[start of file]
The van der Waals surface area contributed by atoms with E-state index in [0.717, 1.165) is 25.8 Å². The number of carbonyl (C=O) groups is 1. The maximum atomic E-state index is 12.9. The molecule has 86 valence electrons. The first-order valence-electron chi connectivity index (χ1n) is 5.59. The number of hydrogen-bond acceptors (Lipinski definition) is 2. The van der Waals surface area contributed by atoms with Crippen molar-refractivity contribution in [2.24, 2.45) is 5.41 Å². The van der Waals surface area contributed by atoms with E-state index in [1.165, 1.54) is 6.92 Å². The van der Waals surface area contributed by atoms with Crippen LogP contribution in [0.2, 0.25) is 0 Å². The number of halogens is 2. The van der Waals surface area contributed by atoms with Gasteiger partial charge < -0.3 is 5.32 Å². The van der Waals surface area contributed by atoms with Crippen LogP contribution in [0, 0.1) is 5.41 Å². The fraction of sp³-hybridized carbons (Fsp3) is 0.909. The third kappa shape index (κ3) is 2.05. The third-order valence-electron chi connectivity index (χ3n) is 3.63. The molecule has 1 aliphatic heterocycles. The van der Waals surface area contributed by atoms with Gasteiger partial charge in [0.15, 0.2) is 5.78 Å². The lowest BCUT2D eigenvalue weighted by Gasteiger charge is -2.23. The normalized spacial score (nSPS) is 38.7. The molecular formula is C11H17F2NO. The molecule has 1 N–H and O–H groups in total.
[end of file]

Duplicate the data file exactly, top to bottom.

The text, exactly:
The van der Waals surface area contributed by atoms with E-state index in [0.717, 1.165) is 25.8 Å². The number of carbonyl (C=O) groups is 1. The maximum atomic E-state index is 12.9. The molecule has 86 valence electrons. The first-order valence-electron chi connectivity index (χ1n) is 5.59. The number of hydrogen-bond acceptors (Lipinski definition) is 2. The van der Waals surface area contributed by atoms with Crippen molar-refractivity contribution in [2.24, 2.45) is 5.41 Å². The van der Waals surface area contributed by atoms with E-state index in [1.165, 1.54) is 6.92 Å². The van der Waals surface area contributed by atoms with Crippen LogP contribution in [0.2, 0.25) is 0 Å². The number of halogens is 2. The van der Waals surface area contributed by atoms with Gasteiger partial charge < -0.3 is 5.32 Å². The van der Waals surface area contributed by atoms with Crippen LogP contribution in [0, 0.1) is 5.41 Å². The fraction of sp³-hybridized carbons (Fsp3) is 0.909. The third kappa shape index (κ3) is 2.05. The third-order valence-electron chi connectivity index (χ3n) is 3.63. The molecule has 1 aliphatic heterocycles. The van der Waals surface area contributed by atoms with Gasteiger partial charge in [0.15, 0.2) is 5.78 Å². The lowest BCUT2D eigenvalue weighted by Gasteiger charge is -2.23. The normalized spacial score (nSPS) is 38.7. The molecular formula is C11H17F2NO. The molecule has 1 N–H and O–H groups in total.